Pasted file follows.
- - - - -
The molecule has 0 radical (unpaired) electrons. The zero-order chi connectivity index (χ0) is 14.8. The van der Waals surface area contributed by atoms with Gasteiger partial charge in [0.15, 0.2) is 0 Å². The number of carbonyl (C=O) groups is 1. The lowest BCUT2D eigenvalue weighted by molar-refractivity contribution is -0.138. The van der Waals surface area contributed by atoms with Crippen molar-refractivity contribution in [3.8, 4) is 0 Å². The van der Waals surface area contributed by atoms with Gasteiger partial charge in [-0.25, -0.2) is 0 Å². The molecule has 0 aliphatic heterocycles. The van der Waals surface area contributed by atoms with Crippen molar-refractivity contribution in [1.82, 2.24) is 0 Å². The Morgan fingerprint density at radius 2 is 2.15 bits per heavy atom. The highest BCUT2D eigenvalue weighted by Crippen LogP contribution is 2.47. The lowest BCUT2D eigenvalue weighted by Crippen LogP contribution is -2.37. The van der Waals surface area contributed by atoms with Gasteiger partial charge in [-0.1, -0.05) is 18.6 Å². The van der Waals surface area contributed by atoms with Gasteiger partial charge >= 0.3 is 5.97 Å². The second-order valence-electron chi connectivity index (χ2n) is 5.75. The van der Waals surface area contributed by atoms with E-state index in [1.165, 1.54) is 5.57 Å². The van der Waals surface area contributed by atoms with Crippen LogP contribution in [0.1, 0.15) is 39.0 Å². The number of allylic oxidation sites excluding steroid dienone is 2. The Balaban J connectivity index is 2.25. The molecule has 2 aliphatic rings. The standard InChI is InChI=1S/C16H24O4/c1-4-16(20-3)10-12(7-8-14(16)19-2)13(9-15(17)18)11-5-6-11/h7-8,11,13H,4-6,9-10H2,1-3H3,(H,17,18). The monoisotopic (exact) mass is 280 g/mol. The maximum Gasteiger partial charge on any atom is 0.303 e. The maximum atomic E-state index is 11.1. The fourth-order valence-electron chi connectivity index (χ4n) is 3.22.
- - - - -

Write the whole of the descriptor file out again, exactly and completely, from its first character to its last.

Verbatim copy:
The molecule has 0 radical (unpaired) electrons. The zero-order chi connectivity index (χ0) is 14.8. The van der Waals surface area contributed by atoms with Gasteiger partial charge in [0.15, 0.2) is 0 Å². The number of carbonyl (C=O) groups is 1. The lowest BCUT2D eigenvalue weighted by molar-refractivity contribution is -0.138. The van der Waals surface area contributed by atoms with Crippen molar-refractivity contribution in [3.8, 4) is 0 Å². The van der Waals surface area contributed by atoms with Gasteiger partial charge in [-0.25, -0.2) is 0 Å². The molecule has 0 aliphatic heterocycles. The van der Waals surface area contributed by atoms with Crippen molar-refractivity contribution in [1.82, 2.24) is 0 Å². The Morgan fingerprint density at radius 2 is 2.15 bits per heavy atom. The highest BCUT2D eigenvalue weighted by Crippen LogP contribution is 2.47. The lowest BCUT2D eigenvalue weighted by Crippen LogP contribution is -2.37. The van der Waals surface area contributed by atoms with Gasteiger partial charge in [-0.1, -0.05) is 18.6 Å². The van der Waals surface area contributed by atoms with Gasteiger partial charge >= 0.3 is 5.97 Å². The second-order valence-electron chi connectivity index (χ2n) is 5.75. The van der Waals surface area contributed by atoms with E-state index in [1.165, 1.54) is 5.57 Å². The van der Waals surface area contributed by atoms with Crippen LogP contribution in [0.1, 0.15) is 39.0 Å². The number of allylic oxidation sites excluding steroid dienone is 2. The Balaban J connectivity index is 2.25. The molecule has 2 aliphatic rings. The standard InChI is InChI=1S/C16H24O4/c1-4-16(20-3)10-12(7-8-14(16)19-2)13(9-15(17)18)11-5-6-11/h7-8,11,13H,4-6,9-10H2,1-3H3,(H,17,18). The monoisotopic (exact) mass is 280 g/mol. The maximum Gasteiger partial charge on any atom is 0.303 e. The maximum atomic E-state index is 11.1. The fourth-order valence-electron chi connectivity index (χ4n) is 3.22.